I know of childminders who have given up or not proceeded to registration after initial training because of EYFS.


Perhaps if the training was more geared to childminders this could have been avoided.


Initial briefings were aimed very much towards daycare and I think some childminders panicked and decided to start winding down their business or to only provide before/after school care or to work only with children out of the EYFS age range. (I know of some in my area!) Inevitably this will reduce parental choice, as happens when small playgroups & pre-schools have to close because of falling numbers. (Although some of these childminders have found employment in schools or childrens centres...)


Thinking back, there were similar situations when Ofsted first took over Inspections and when Birth to Three was introduced.


If EYFS had been promoted as a chance for childminders to gain more status and respect as "childcare professionals" I think it would have been given a warmer reception.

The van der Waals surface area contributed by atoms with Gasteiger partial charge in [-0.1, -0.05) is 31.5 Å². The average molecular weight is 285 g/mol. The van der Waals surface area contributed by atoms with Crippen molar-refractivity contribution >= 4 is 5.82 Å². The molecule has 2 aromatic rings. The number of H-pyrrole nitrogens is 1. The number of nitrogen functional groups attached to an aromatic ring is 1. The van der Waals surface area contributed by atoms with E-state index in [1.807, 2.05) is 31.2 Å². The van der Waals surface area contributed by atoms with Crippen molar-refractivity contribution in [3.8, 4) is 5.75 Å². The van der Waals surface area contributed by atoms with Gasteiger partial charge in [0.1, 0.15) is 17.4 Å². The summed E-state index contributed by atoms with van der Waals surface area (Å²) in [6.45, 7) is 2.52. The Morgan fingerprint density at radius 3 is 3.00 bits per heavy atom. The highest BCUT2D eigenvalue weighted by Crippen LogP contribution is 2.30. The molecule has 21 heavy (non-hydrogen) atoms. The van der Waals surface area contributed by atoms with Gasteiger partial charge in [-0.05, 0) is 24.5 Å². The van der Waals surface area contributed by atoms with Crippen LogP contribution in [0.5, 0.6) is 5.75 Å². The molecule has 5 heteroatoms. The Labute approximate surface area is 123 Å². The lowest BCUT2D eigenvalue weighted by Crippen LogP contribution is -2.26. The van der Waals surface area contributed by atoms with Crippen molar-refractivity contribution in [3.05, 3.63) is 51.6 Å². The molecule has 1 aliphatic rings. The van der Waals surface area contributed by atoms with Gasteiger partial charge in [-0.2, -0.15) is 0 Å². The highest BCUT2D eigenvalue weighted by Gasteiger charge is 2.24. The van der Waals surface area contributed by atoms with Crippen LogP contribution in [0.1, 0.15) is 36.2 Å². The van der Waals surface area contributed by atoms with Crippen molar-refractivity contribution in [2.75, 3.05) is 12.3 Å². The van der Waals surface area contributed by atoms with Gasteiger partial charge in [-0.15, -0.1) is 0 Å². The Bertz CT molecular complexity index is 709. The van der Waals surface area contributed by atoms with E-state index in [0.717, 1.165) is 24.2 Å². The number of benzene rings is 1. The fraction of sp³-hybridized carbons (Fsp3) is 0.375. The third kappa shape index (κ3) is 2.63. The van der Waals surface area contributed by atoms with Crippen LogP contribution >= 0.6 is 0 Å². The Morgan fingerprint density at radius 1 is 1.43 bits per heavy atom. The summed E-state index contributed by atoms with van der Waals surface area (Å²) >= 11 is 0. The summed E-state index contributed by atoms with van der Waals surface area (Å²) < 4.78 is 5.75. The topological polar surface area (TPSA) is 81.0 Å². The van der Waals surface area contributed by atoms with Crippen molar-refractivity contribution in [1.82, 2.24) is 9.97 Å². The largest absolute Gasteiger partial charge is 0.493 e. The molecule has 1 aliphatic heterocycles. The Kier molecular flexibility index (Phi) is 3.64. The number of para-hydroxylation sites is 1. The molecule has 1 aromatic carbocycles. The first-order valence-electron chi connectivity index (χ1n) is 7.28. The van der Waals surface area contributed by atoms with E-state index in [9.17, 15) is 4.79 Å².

There are a great many childminders (I include myself xD ) who already work to very high standards and produce daily diaries, scrapbooks, photo albums etc and need only revise their wording to meet the EYFS requirements. I chose to do this so parents have a visual record of their child's time with me. Even the youngest children like to show "their" book and talk about what they've done. They've been a useful tool for Mrs O, too.


I've been fortunate to have very positive feedback from local nurseries and primary schools when the children move on as to how well-prepared the children are - in terms of social skills, self care, attitude and disposition to learning etc